How we conceptualize addiction matters, in the political discussions on the subject of addiction during this election cycle multiple candidates have referred to giving addicts second-chances before applying criminal sanctions for use of substances.

But, if an addict isn’t ready to recover and/or doesn’t have a good maintenance program (we call it a program of recovery) that addict is almost guaranteed to face relapse (and Rehab is not a method for continual maintenance although it can be very helpful to addicts in getting clean and creating a good maintenance plan).

Not because they are stupid, or because they are morally bankrupt, because they are doing a poor job of maintenance (just like a diabetic forgetting to take insulin).

Perhaps more important, even if an addict has been sober for years (sometimes even decades) they will always be at risk of a relapse if their maintenance program fails. It is a chronic disease.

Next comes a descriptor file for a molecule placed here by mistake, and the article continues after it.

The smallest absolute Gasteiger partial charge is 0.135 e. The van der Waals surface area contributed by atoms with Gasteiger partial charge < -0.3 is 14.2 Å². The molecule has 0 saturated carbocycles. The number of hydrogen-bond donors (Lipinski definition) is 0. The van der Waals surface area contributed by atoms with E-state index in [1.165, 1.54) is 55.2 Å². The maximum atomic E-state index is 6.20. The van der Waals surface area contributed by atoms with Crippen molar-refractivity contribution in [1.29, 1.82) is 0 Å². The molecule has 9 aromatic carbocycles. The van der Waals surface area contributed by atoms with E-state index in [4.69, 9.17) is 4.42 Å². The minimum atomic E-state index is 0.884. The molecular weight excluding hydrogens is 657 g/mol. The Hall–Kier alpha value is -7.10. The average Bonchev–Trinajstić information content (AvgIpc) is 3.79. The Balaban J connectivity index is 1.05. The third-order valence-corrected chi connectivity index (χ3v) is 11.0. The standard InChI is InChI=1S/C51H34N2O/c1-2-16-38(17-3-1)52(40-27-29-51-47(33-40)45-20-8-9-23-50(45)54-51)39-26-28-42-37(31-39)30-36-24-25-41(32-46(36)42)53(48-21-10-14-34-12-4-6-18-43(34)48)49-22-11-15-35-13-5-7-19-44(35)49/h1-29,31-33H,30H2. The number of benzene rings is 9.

The sooner people understand that relapse is not a moral failing and that addiction is a chronic condition, the sooner the treatment of addicts will improve.

I have not heard many people call people in diabetic shock “idiots.”

Do you disagree with the idea of addiction as a chronic disease? Let me know what you think, leave a comment!

Being Reflexive About the Shame Monster

by Joshua Hoe

shame cycle

Shame has a very specific and important productive purpose, it exists to help you build bulwarks up against bad behaviors. As you get closer to doing something bad, you feel increased shame, which hopefully prevents you from continuing your path toward bad behaviors.

When you have actually done something bad, shame tells you not to do it again, that you should not WANT to engage in that kind of behavior. Shame is one of many of our tools to protect ourselves from doing the wrong things (It works in concert with our other emotional tools like our flight or flight response etc.).